Tom, first I want to thank you for all the work you have contributed to
the Deed Pool. It has contributed immeasurably to my understanding of
the patents and grants received by my ancestors.
I do not know exactly where on Reedy Creek the Easley patent lies, but
the Reedy Creek of interest here I believe to be that one which is South
of the James and now lies in Richmond City. Additional information comes
from the Executive Journals, Council of Virginia, Oct 26, 1704: "Mr.
Auditor Byrd represented as proceeding in laying out land appropriated
by the Gen. Assembly for the use of the French Refugees settled at
Manicantown and produced two Platts of the tracts of land now laid, wch,
with what was laid out formerly for them amounts in all to ten thousand
and thirty three acres lying contiguous upon James River...and having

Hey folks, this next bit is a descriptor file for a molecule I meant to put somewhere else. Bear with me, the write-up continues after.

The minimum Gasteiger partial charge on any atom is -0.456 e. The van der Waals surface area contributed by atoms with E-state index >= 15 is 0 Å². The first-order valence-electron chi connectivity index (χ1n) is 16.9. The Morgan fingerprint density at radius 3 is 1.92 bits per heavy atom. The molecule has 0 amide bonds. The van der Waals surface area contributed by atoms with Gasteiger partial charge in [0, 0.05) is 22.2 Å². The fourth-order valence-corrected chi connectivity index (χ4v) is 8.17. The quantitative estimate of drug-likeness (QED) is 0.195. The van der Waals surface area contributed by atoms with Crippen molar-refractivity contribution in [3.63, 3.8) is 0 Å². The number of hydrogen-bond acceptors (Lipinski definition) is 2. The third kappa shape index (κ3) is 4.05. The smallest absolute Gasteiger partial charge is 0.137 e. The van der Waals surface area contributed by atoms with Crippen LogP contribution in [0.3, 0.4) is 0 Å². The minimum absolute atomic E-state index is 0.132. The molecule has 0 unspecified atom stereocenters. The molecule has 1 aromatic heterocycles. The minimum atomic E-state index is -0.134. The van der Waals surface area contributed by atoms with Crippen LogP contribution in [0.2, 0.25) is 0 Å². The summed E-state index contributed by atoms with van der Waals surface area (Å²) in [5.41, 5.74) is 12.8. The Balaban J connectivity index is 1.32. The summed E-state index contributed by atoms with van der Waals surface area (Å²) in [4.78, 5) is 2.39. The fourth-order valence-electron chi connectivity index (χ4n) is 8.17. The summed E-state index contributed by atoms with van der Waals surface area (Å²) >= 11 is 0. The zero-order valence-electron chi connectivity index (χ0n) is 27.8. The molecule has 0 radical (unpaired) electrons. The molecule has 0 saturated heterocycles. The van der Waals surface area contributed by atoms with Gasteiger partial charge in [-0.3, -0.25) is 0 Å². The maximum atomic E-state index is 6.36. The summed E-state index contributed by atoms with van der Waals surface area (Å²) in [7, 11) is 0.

called for the patents wch were granted to several persons last April
General Court for lands in Henrico Co. for the signing of them until the
land for the refugees was laid out: Exec. did sign the same. Jermiah
Benskin, 324 acres, Robt. Easeley 315 acres..." On May 11, 1706, Easley
had again petitioned the Council for the rights, and the General Court
ordered the Patent to be delivered to Easley.
Also, from the Secret Diary of William Byrd of Westover 1709-1712, May
12, 1709: "When I came to Falling Creek I had some complaints against
Robin Easely, which seemed to be the effect of quarreling..."
So, in entering the patent into the genealogical software and Deed
Mapper, I concluded that the Reedy Creek in the Easley patent was the
Creek just north of Falling Creek. However, not having much talent for
this exercise, I am unable to place the plot in the mosaic.
Tom Bannister wrote:
The survey is that issued to Robt Easely,20 Oct 1704,315a in Henrico
on E s of
Reedy Ck[PB 9:624-2]. I transcribed the record some years ago but have never
succeeded in locating the tract.
Reedy Creeks occur all across Virginia. In 1704, Henrico included also modern
Chesterfield, Goochland, and counties further west to the Blue Ridge.
Why do you think the Easley survey was in modern Chesterfield?